Beauty from Brokenness
My curiosity was getting the better of me. The meal for this gathering was ending and while we waited for the entertainment to begin, I looked to the almost empty stage. There was a microphone and a well-used cardboard box filled with violins? Yes; not in cushioned cases to protect the valuable instruments. It looked like they had been haphazardly tossed in the box.
My focus turned to the energetic young man walking toward the box. He held a violin in his hand and began to play lively music with it. His music expressed his obvious talent and love for the piece being played. The fast notes were an extension of his energy and joy. After much applause, he introduced himself. Kyle has created beautiful music in many different venues around the world, even having the opportunity to play on a violin worth millions of dollars. We were getting to experience a master violinist create beautiful music!
And then he turned to the box. While at a music store one day, he noticed a box of violins like the one before us. He asked about them. Turns out that after some rough handling and occasional mishaps by beginning students, it was deemed that the cost of repair was more than the violin was worth. These were considered worthless, beyond repair, and ready to be thrown away.
Kyle asked if he could have them. Yes, but why? He wasn’t sure. He just wanted to have them. As he began to examine them individually, he found ways to still bring music from them. One had no strings, and a piece of wood inside now rattled around uselessly. Kyle held it up for us to see, and then held it with both hands around the middle and began to tap out a beat as he sang a song. The rattle was incorporated into the music, and we heard a different kind of beautiful music. Not worse, not better, but different and beautiful in its own way.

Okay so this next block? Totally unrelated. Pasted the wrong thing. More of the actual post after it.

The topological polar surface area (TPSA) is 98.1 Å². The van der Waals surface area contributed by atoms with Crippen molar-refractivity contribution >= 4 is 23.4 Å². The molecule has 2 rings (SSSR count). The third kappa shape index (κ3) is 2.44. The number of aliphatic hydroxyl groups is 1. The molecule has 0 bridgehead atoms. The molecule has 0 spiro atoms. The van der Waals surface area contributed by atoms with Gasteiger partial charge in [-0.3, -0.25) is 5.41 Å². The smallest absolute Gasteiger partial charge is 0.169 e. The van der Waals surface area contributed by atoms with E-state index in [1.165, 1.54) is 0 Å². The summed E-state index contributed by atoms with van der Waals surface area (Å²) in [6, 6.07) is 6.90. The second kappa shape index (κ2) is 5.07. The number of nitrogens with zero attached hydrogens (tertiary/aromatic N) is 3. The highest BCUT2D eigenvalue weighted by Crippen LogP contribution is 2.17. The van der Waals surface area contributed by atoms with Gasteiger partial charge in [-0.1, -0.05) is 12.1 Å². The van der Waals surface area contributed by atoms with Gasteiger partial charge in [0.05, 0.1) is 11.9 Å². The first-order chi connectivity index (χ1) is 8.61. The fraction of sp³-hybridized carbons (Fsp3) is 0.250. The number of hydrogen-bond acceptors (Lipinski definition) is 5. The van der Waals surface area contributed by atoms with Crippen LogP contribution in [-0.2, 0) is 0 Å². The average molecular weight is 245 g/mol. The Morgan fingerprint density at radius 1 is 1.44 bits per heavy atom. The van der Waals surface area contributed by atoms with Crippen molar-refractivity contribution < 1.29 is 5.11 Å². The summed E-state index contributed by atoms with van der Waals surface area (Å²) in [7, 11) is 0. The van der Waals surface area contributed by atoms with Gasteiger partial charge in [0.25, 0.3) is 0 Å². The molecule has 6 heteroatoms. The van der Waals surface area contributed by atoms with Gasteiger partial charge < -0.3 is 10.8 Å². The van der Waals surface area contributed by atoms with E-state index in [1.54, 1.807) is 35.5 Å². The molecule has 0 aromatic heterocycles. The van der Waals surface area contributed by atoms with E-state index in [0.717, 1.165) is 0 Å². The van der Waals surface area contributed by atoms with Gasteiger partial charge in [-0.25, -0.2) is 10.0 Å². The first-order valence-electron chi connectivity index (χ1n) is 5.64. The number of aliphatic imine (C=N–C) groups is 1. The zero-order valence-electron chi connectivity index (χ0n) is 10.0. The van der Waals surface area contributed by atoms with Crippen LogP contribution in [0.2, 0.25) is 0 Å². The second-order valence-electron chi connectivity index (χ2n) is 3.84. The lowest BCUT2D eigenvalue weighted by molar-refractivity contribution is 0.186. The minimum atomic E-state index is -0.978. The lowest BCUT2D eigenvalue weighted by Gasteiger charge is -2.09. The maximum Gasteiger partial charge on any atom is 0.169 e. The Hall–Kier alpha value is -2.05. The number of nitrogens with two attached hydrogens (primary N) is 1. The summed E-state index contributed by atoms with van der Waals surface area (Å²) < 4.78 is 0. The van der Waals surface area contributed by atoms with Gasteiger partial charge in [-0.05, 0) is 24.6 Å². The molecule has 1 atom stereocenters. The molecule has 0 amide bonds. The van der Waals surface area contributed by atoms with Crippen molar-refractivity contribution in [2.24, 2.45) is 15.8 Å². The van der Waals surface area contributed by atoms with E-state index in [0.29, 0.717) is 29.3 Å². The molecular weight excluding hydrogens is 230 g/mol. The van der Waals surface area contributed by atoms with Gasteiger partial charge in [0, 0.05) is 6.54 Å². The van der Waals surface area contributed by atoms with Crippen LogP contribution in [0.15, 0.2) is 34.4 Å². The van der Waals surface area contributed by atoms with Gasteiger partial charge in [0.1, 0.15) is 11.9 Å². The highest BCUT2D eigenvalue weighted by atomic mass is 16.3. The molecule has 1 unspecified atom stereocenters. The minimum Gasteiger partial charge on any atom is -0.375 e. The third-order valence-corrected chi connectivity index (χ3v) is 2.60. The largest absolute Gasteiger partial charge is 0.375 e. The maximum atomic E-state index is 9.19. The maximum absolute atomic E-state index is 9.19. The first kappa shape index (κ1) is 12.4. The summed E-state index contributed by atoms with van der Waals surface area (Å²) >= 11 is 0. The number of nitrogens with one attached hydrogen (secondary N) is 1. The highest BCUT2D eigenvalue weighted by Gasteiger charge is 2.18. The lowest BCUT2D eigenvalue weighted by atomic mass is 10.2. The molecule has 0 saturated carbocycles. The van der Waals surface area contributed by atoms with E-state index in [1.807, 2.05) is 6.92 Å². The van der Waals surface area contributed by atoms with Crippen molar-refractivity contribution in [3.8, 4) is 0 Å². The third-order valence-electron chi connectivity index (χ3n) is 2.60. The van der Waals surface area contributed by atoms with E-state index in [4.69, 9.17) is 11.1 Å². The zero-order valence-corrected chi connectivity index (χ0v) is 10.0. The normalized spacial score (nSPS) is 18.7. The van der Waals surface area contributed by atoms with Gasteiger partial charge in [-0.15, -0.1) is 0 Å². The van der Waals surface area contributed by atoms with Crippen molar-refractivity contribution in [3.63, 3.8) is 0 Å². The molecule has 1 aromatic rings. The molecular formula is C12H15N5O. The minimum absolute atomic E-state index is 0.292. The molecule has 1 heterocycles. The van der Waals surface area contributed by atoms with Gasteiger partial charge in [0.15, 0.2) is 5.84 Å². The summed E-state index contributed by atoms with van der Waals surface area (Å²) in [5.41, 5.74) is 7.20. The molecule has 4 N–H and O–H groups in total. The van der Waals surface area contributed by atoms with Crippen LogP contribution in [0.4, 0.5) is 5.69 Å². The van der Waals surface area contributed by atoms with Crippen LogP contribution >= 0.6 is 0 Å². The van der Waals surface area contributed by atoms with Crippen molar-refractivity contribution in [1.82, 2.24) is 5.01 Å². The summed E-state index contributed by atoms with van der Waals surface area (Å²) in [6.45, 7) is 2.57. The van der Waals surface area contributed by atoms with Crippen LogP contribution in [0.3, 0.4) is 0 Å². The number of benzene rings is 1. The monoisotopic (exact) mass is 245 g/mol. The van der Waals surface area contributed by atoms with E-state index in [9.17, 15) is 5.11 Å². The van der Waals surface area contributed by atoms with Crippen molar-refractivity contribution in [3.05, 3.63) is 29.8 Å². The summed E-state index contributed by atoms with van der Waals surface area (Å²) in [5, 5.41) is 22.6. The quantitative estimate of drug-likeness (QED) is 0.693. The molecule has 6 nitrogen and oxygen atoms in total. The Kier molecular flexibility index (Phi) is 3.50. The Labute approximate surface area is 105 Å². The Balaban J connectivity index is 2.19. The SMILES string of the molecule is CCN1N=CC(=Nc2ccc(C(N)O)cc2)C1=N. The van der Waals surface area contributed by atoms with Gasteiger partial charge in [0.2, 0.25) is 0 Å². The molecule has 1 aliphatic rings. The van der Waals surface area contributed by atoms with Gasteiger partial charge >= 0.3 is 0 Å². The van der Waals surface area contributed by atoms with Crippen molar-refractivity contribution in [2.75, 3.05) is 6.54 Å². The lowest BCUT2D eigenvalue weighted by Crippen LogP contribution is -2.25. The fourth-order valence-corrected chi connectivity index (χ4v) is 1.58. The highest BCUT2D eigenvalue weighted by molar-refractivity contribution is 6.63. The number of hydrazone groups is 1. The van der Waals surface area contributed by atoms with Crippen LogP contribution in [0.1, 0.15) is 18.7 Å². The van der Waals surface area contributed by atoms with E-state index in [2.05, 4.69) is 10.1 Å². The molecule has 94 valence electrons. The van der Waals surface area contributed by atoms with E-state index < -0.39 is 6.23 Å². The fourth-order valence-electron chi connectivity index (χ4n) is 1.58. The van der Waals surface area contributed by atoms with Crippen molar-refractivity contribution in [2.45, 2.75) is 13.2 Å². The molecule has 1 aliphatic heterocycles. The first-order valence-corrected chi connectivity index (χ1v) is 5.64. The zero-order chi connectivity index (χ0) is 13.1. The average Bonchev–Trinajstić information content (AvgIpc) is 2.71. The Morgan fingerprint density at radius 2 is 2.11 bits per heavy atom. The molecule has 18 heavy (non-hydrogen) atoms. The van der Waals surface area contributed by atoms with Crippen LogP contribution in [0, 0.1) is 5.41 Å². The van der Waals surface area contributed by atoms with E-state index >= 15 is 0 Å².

The master violinist knew the weaknesses and brokenness of each individual violin. By bringing together their brokenness with his masterful understanding of music, he turned what was considered broken into something that was beautiful and whole in a completely new way.
Is that not what our heavenly Father God does with us, when we allow Him full access to our life?
I continue to marvel at what I saw and heard that afternoon, how such beautiful music came from instruments so broken. It reminds me of a song I heard years ago:
Something beautiful, something good
All my confusion He understood
All I had to offer Him was brokenness and strife
But He made something beautiful of my life.
As we are daily confronted with the brokenness of this world, I am even more grateful for the wholeness of my Abba, the LORD God, that He is and that He works in us, His children. Jesus opened His ministry by proclaiming that He came to heal the brokenhearted and to set the captives free (Luke 4:18-19)
May we come to Him daily, ready for our Master to make something beautiful of our life.
How about you...do you only see the brokenness, or do you look at life through God’s perspective and see what He is making beautiful in you and others?